- More thoughts about “going on disability” [White Coat Rants]
- Willie Gary perhaps less than gallant (though undeniably hard-hitting) in countering woman’s claim of sexual assault [WPTV, ABA Journal, Ambrogi]
- Arguing against release, federal prosecutors say millions in assets of two Kentucky fen-phen defendants can’t be traced [Lexington Herald Leader]
- Virginia restaurantgoers looking forward to sangria on sultry evenings [Lindsay Nair, Roanoke Times]
- “It’s true that [veep-buzzed Sen. Bayh] sided with Republicans on tort reform … but do Democrats really want to be the kind of party that makes litmus tests out of those issues?” [Patashnik, TNR “Plank”]
- Third Circuit strikes down ban on “depiction of animal cruelty” as unconstitutional, protecting both bullfight travelogues and those bizarro-fetish “crush videos” [Volokh, our 1999 report]
- Sen. Lieberman brought an outspoken pro-legal-reform voice to the Democratic ticket [eight years ago on Overlawyered]
*Levant can recover nothing from his tormentors because the so-called human rights tribunals are given a special dispensation from the normally prevailing Canadian rule of loser-pays.
- Judge Henry Lackey, who went to feds to report bribe attempt by Dickie Scruggs associate, gets award and standing ovations at Mississippi bar convention, says he was just doing a judge’s job [NMC/Folo]
- Related: should Ole Miss Chancellor Robert Khayat have used official university stationery for his letter pleading leniency for chum/ benefactor Scruggs? [Daily Mississippian and editorial via YallPolitics, continuing coverage at Folo; earlier]
- Stephen Dubner: if lawyer/subscriber can sue Raleigh News & Observer over perceived decline in its quality, who’s next? [NYT/Freakonomics blog, earlier]
- Maneuvering over retrial of Kentucky fen-phen defendants Gallion and Cunningham [Lexington Herald-Leader]
- A Fieger sideshow: though acquitted in recent campaign laundering prosecution, controversial lawyer fared less well in lawsuit against Michigan AG Michael Cox; Sixth Circuit tossed that suit and upheld order that Fieger fork over attorney fees to Michigan Supreme Court Justice Stephen Markman over subjecting the justice to unfounded vilification [ABA Journal; fixed typo on Circuit]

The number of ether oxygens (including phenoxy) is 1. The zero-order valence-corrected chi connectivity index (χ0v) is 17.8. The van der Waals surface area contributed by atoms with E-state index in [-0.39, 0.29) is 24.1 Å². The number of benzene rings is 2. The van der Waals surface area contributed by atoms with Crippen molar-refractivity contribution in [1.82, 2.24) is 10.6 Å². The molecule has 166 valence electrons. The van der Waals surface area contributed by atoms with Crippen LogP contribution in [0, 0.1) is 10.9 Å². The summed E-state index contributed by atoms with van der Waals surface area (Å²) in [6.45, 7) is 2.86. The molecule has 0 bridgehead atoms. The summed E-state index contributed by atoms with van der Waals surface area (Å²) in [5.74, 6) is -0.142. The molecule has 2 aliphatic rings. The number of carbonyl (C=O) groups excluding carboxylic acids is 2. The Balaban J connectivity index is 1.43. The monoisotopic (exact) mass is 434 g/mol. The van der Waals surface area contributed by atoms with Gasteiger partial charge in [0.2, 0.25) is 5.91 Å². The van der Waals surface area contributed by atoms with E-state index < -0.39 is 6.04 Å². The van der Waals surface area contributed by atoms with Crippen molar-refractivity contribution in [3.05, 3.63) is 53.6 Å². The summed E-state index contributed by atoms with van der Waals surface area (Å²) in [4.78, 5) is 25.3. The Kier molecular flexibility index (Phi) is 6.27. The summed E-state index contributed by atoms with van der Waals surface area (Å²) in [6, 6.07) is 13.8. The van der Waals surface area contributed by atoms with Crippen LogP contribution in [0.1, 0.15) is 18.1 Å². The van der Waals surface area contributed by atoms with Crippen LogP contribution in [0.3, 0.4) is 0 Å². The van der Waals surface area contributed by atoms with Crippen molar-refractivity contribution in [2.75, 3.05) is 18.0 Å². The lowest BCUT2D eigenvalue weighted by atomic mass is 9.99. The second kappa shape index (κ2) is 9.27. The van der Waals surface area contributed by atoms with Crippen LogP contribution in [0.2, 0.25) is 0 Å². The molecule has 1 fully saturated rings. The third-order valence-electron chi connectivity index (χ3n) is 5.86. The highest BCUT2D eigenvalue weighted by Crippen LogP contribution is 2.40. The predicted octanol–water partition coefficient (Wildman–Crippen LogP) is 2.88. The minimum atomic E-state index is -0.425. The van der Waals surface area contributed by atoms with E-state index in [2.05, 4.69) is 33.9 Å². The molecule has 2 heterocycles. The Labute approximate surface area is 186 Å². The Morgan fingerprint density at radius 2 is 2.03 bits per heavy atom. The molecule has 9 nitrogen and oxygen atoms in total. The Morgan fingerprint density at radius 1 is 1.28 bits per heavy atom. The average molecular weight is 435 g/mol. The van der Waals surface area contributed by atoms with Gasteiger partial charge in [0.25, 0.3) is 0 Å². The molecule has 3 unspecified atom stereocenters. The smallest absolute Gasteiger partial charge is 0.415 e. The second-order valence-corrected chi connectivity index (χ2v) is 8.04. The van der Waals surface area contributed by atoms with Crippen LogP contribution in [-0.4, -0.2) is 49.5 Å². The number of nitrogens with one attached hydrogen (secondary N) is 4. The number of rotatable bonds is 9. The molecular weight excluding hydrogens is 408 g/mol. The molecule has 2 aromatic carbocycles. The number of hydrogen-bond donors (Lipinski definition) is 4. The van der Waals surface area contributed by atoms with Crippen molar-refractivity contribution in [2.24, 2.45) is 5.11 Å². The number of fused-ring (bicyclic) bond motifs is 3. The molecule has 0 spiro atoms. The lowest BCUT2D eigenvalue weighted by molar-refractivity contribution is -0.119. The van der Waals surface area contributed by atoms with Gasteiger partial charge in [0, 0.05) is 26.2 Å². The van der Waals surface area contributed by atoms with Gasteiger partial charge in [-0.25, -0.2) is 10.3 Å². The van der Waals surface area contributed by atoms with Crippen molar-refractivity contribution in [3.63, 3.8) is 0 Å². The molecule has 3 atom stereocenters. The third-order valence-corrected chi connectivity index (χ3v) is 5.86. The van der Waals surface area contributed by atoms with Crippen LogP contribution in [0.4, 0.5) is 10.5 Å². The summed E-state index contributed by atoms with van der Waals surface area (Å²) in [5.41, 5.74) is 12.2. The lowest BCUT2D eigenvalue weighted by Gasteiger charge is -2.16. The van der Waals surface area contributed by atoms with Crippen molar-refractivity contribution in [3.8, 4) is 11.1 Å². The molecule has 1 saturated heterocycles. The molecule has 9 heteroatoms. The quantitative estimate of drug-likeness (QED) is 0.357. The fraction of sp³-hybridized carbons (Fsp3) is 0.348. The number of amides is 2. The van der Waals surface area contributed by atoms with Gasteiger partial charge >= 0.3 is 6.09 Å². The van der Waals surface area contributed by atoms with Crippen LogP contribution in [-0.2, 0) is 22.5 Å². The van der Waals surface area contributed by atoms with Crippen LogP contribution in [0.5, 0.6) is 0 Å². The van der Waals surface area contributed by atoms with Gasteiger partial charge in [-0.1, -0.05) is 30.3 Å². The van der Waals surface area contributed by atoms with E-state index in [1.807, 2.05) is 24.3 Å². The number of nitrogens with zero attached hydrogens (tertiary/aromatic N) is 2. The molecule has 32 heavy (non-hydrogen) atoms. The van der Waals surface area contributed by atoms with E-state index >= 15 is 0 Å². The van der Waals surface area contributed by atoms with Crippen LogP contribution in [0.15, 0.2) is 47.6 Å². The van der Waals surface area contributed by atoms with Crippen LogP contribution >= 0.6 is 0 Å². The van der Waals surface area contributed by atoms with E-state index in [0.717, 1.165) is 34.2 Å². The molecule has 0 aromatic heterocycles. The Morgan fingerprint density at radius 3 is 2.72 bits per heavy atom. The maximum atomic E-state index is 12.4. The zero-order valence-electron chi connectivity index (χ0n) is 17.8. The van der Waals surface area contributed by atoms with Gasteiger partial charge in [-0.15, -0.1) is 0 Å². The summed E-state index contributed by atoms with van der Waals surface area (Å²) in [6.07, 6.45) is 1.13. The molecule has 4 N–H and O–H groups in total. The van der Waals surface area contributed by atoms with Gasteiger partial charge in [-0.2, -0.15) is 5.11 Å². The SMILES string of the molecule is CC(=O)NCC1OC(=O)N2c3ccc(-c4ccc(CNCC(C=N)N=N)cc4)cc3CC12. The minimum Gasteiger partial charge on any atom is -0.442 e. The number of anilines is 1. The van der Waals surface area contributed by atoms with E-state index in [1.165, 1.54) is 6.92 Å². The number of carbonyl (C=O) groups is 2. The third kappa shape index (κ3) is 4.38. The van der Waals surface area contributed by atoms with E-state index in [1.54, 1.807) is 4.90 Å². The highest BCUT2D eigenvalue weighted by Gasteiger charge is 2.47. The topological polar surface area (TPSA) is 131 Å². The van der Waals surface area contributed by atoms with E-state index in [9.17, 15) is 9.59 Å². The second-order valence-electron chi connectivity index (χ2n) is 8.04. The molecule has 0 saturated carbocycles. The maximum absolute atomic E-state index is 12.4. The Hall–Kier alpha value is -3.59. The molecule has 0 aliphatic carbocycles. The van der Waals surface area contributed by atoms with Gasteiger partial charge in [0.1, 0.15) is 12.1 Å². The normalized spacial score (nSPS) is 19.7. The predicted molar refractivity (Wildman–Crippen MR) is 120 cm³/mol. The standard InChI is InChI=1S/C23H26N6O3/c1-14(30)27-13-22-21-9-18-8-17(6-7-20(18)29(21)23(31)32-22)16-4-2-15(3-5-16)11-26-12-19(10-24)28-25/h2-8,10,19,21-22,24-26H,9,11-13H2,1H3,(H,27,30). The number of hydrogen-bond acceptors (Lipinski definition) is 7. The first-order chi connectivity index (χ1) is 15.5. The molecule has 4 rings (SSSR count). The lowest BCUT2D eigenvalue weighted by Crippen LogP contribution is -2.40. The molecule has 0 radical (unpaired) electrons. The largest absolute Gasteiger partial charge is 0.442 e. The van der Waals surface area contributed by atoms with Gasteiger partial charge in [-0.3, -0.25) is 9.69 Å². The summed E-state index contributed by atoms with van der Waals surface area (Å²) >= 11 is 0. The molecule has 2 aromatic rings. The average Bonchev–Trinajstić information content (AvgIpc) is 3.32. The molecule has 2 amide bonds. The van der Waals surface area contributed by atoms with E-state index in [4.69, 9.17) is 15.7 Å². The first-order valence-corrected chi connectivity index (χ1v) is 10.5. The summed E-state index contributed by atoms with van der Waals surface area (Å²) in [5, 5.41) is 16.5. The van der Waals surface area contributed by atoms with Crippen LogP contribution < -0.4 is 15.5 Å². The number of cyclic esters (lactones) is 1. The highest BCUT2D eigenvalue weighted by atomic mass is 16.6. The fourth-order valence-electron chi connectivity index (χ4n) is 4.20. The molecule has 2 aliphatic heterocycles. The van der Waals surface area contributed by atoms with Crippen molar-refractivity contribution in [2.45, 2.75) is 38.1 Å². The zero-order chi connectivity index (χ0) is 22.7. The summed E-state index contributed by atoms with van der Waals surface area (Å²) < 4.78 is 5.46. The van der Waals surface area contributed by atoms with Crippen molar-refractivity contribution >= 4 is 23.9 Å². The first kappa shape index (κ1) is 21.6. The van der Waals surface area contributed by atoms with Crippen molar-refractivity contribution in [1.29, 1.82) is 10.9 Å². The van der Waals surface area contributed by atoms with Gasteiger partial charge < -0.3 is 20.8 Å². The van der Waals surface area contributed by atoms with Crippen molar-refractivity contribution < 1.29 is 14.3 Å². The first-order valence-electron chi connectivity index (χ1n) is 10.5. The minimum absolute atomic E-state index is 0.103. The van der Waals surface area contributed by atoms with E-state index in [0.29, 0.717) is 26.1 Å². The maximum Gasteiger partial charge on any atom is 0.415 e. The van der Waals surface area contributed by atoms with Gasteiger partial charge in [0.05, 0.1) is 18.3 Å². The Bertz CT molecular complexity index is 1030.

- Citing long history of frivolous litigation, federal judge in central Texas fines disbarred lawyer Charles Edward Lincoln and his client and bans Lincoln from bringing any more federal suits [SE Texas Record]
- Faced with $18 million legal-malpractice jury verdict, Indiana labor law firm stays in business by agreeing to make token payment, then gang up on its liability insurer for the rest [Indianapolis Business Journal, Ketzenberger/Indy Star via ABA Journal]
After 52 hours of deliberation over eight days, a federal jury yesterday declared it was hopelessly deadlocked in deciding whether attorneys William Gallion and Shirley Cunningham Jr. defrauded clients of $65 million in Kentucky’s 2001 fen-phen settlement.
After the judge declared a mistrial, the jury foreman, Donald Rainone of Erlanger, said jurors were stuck at 10-2 to acquit the defendants, and had been at that vote for much of their deliberations.
“We felt the prosecution just didn’t have a strong enough case,” Rainone said in a phone interview in which he strongly criticized the prosecution for being unprepared and focusing its case on only Gallion, Cunningham and a third lawyer, Melbourne Mills Jr.
“There’s a lot of people that had their hand in this,” he said. “There’s a lot of people that should have been on trial that weren’t.”
Rainone declined to say who else should have been on trial, saying he didn’t want to “get sued.”
Of course, that the prosecution failed to indict participants in the fen-phen scam who also stole from tens of thousands to tens of millions doesn’t explain why one votes to acquit the criminal defendant attorneys who stole millions–except for the fact that the defendants were able to blame the empty chair for their actions. If the defendants’ allegations about Stan Chesley’s role are half true, the question remains why Ohio disciplinary authorities have not so much as opened an investigation, much less failed to disbar him. But we will perhaps learn more as the civil trial progresses. Meanwhile, as Peter Bronson writes, “giving immunity to someone so powerful, wealthy and politically wired was everything that destroys public trust in the justice system.”
Judge William O. Bertelsman, who has taken senior status, has recused himself from the retrial; the new judge, Danny Reeves, will likely be requested to lower the eight-digit bond for Gallion and Cunningham, who remain in jail. Melbourne Mills, who was acquitted, says he has already spent the $20 million he was paid for his role in the case–a case his lawyer told a jury that he was too drunk to work on and didn’t understand the underlying law. Nice work if you can get it.
Off-the-record reports I am receiving about the trial blame prosecutors’ performance (such as failing to object to defendant expert opinion that contradicted the facts) and Judge Bertelsman’s instructions to the jury; it also seems to me that the defendants were given far too much leeway to argue the law before the jurors when the judge should have given a straightforward instruction that the underlying case was or was not a class action covering all future Kentucky claimants rather than allow argument over that simple legal question. (Answer: it wasn’t. The settlement with AHP explicitly says it’s a lump-sum settlement for existing plaintiffs requiring the attorneys to comply with Rule 1.8, and there is no indemnification provision contrary to defense testimony arguing otherwise.)